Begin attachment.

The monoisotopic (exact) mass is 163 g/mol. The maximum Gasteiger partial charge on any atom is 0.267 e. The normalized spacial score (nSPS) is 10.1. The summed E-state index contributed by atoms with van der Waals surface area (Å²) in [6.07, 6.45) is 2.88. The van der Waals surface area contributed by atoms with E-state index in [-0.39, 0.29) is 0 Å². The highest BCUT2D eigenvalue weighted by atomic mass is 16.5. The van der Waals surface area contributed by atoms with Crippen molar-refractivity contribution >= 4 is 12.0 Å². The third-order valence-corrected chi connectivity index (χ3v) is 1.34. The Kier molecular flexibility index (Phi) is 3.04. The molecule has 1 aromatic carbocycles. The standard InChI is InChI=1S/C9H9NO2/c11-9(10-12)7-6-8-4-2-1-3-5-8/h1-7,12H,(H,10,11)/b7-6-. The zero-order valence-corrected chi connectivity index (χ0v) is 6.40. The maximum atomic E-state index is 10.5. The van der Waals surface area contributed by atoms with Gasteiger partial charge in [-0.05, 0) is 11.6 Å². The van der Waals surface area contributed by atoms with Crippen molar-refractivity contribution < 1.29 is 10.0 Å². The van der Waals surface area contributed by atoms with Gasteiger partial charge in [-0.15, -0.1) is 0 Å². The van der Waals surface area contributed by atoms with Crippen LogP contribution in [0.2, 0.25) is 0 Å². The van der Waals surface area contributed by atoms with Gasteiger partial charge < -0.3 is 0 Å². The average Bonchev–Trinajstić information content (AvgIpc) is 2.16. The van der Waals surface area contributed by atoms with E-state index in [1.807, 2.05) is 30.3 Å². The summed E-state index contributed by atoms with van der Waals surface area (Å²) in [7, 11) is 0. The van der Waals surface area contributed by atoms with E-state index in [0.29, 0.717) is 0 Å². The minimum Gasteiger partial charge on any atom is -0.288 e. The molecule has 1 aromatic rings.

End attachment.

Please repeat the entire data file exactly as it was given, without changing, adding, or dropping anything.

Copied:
The monoisotopic (exact) mass is 163 g/mol. The maximum Gasteiger partial charge on any atom is 0.267 e. The normalized spacial score (nSPS) is 10.1. The summed E-state index contributed by atoms with van der Waals surface area (Å²) in [6.07, 6.45) is 2.88. The van der Waals surface area contributed by atoms with E-state index in [-0.39, 0.29) is 0 Å². The highest BCUT2D eigenvalue weighted by atomic mass is 16.5. The van der Waals surface area contributed by atoms with Crippen molar-refractivity contribution >= 4 is 12.0 Å². The third-order valence-corrected chi connectivity index (χ3v) is 1.34. The Kier molecular flexibility index (Phi) is 3.04. The molecule has 1 aromatic carbocycles. The standard InChI is InChI=1S/C9H9NO2/c11-9(10-12)7-6-8-4-2-1-3-5-8/h1-7,12H,(H,10,11)/b7-6-. The zero-order valence-corrected chi connectivity index (χ0v) is 6.40. The maximum atomic E-state index is 10.5. The van der Waals surface area contributed by atoms with Gasteiger partial charge in [-0.05, 0) is 11.6 Å². The van der Waals surface area contributed by atoms with Crippen molar-refractivity contribution < 1.29 is 10.0 Å². The van der Waals surface area contributed by atoms with Gasteiger partial charge in [-0.15, -0.1) is 0 Å². The van der Waals surface area contributed by atoms with Crippen LogP contribution in [0.2, 0.25) is 0 Å². The van der Waals surface area contributed by atoms with Gasteiger partial charge < -0.3 is 0 Å². The average Bonchev–Trinajstić information content (AvgIpc) is 2.16. The van der Waals surface area contributed by atoms with E-state index in [1.807, 2.05) is 30.3 Å². The summed E-state index contributed by atoms with van der Waals surface area (Å²) in [7, 11) is 0. The van der Waals surface area contributed by atoms with E-state index in [0.29, 0.717) is 0 Å². The minimum Gasteiger partial charge on any atom is -0.288 e. The molecule has 1 aromatic rings.